House Bill 1054 requires that officers receive permission from a supervisor to initiate a chase. Proponents of the legislation, including its sponsor state Rep. Jesse Johnson, said it would improve public safety by reducing the number of deaths caused by police pursuits, among other things.
But police departments have pushed back, saying the measure hampers their ability to catch criminals. According to the Washington State Patrol, officers have logged nearly 2,500 incidents of drivers failing to stop for a state trooper trying to pull them over.
And now, suspects themselves are reporting police. In another call aired on “The Jason Rantz Show,” a man who was suspected of holding a woman hostage sped off with the alleged victim inside the car. He told a 911 operator “I was sleeping in my car” and to tell the police “it’s an illegal pursuit.”
I may try that sometime.
PORTLAND, Ore. (KPTV) – A brand new business called the House of Vape off of Southeast Powell Boulevard was scheduled for their grand opening Friday, but instead they were burglarized.
Sami Hales, who owns the shop, said he lost roughly $100,000 in products and damages. However, it’s nothing new.
“I’m getting used to it to be honest with you,” Hales said. “At least once a month I’m getting a phone call.”
He has been burglarized a dozen times between his 19 locations, but the thieves are getting more and more sophisticated. This time, a white truck crashed through the side of the business and three individuals started taking products.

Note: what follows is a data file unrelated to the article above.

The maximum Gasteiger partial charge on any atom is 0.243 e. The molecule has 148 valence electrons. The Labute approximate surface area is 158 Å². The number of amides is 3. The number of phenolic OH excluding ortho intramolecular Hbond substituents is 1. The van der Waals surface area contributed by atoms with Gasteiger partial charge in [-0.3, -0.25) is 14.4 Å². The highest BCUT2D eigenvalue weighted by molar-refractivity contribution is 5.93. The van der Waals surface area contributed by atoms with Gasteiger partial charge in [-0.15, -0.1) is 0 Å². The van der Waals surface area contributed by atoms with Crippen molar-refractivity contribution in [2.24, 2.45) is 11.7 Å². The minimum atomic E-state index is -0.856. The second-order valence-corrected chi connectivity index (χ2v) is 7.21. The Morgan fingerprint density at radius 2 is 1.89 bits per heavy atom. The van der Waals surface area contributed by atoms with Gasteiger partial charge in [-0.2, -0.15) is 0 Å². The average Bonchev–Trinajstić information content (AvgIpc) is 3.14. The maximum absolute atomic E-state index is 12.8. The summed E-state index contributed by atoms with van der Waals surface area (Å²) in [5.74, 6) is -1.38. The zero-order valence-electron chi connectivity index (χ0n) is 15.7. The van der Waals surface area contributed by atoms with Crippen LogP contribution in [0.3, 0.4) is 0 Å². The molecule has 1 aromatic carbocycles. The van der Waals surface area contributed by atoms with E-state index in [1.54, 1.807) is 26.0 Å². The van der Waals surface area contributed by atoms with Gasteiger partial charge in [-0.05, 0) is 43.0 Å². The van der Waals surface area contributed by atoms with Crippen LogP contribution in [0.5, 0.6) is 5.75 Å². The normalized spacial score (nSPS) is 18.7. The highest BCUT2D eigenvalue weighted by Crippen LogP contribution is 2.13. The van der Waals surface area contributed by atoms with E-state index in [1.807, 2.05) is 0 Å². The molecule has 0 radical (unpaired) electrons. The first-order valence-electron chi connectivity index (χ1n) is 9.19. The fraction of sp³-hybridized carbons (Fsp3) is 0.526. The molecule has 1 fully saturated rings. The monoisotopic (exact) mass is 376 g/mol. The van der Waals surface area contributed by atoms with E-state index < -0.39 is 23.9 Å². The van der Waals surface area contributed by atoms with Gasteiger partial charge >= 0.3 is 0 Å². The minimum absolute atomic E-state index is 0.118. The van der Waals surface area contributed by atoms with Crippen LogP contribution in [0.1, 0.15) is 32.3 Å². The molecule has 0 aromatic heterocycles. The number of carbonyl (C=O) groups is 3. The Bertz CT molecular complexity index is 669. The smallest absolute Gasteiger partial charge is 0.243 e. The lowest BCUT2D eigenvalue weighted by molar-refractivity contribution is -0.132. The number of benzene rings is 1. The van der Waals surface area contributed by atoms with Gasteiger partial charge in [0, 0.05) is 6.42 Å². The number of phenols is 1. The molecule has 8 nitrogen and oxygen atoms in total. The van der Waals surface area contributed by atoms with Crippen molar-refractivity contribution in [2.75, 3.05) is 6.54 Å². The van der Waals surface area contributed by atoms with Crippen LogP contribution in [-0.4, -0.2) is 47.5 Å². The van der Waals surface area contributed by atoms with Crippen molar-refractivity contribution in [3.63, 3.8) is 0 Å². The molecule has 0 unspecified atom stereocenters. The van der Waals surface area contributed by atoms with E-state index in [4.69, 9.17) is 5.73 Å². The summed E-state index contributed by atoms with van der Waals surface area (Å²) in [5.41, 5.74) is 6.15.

“They’re doing it so professionally,” Hales said. “I swear when I saw this footage, I thought I was watching “Mission Impossible.” It doesn’t matter what I do for security, they still rob me.”
The first round of thieves were in and out in less than two minutes, but more trickled in afterward.
“It was an open buffet,” he said.
In the footage, the thieves were pillaging the shelves by swooping their arms from side to side and filling garbage cans full of product.
“So you can imagine how much they stole,” Hales said. “They hurt me bad.”
Hales said he feels like theft and crime are crushing his dreams of continuing to build his business and feel safe in the community he loves.
“I’m an immigrant,” he said. “I’ve lived in this wonderful, wonderful city for 22 years. I cannot go walk after 1 a.m. I’m a big guy, but it doesn’t matter. It’s just getting worse and worse.”
He blames it on who he calls “evil people.”
“I’m sorry to call them evil,” Hales said apologetically. “But they are evil because they’re hurting everybody.”
He managed to catch the license plate and is hopeful they’ll be caught. All the while, he remains optimistic about the city he calls home.
“Portland, Oregon is going to go back to what it used to be,” Hales said. “Safe and good.”
Hales said tobacco shops aren’t allowed to have product insurance, so he’s out quite a bit of dough. But he’s thankful for all the help he has received in the last 48 hours or so. Some people from the community even helped him to rebuild his wall.
On that thin premise here’s a fat clip:
“What the fuck they expect from us? We gotta vape, don’t we?”
And the beating goes on.